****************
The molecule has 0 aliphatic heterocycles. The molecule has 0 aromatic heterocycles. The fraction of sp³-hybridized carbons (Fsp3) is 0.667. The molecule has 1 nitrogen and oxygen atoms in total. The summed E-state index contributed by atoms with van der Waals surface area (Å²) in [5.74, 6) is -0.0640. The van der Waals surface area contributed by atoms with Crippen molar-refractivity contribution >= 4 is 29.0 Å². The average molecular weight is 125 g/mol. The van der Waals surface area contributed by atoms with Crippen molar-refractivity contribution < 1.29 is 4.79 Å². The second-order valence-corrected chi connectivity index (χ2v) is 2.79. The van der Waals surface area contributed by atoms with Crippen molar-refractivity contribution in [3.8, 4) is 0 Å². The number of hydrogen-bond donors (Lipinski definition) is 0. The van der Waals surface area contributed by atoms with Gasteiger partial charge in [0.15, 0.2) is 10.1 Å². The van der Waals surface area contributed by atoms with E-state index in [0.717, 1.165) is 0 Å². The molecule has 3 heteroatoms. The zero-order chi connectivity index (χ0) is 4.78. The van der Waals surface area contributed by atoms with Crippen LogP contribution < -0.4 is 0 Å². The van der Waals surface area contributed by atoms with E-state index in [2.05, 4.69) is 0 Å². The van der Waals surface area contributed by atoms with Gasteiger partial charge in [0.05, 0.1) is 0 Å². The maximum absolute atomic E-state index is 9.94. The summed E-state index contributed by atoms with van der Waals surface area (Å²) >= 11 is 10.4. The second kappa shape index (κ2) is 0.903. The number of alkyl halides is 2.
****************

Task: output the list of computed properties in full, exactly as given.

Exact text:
The molecule has 0 aliphatic heterocycles. The molecule has 0 aromatic heterocycles. The fraction of sp³-hybridized carbons (Fsp3) is 0.667. The molecule has 1 nitrogen and oxygen atoms in total. The summed E-state index contributed by atoms with van der Waals surface area (Å²) in [5.74, 6) is -0.0640. The van der Waals surface area contributed by atoms with Crippen molar-refractivity contribution >= 4 is 29.0 Å². The average molecular weight is 125 g/mol. The van der Waals surface area contributed by atoms with Crippen molar-refractivity contribution < 1.29 is 4.79 Å². The second-order valence-corrected chi connectivity index (χ2v) is 2.79. The van der Waals surface area contributed by atoms with Crippen molar-refractivity contribution in [3.8, 4) is 0 Å². The number of hydrogen-bond donors (Lipinski definition) is 0. The van der Waals surface area contributed by atoms with Gasteiger partial charge in [0.15, 0.2) is 10.1 Å². The van der Waals surface area contributed by atoms with E-state index in [0.717, 1.165) is 0 Å². The molecule has 3 heteroatoms. The zero-order chi connectivity index (χ0) is 4.78. The van der Waals surface area contributed by atoms with Crippen LogP contribution < -0.4 is 0 Å². The van der Waals surface area contributed by atoms with E-state index in [2.05, 4.69) is 0 Å². The van der Waals surface area contributed by atoms with Gasteiger partial charge in [0.05, 0.1) is 0 Å². The maximum absolute atomic E-state index is 9.94. The summed E-state index contributed by atoms with van der Waals surface area (Å²) >= 11 is 10.4. The second kappa shape index (κ2) is 0.903. The number of alkyl halides is 2.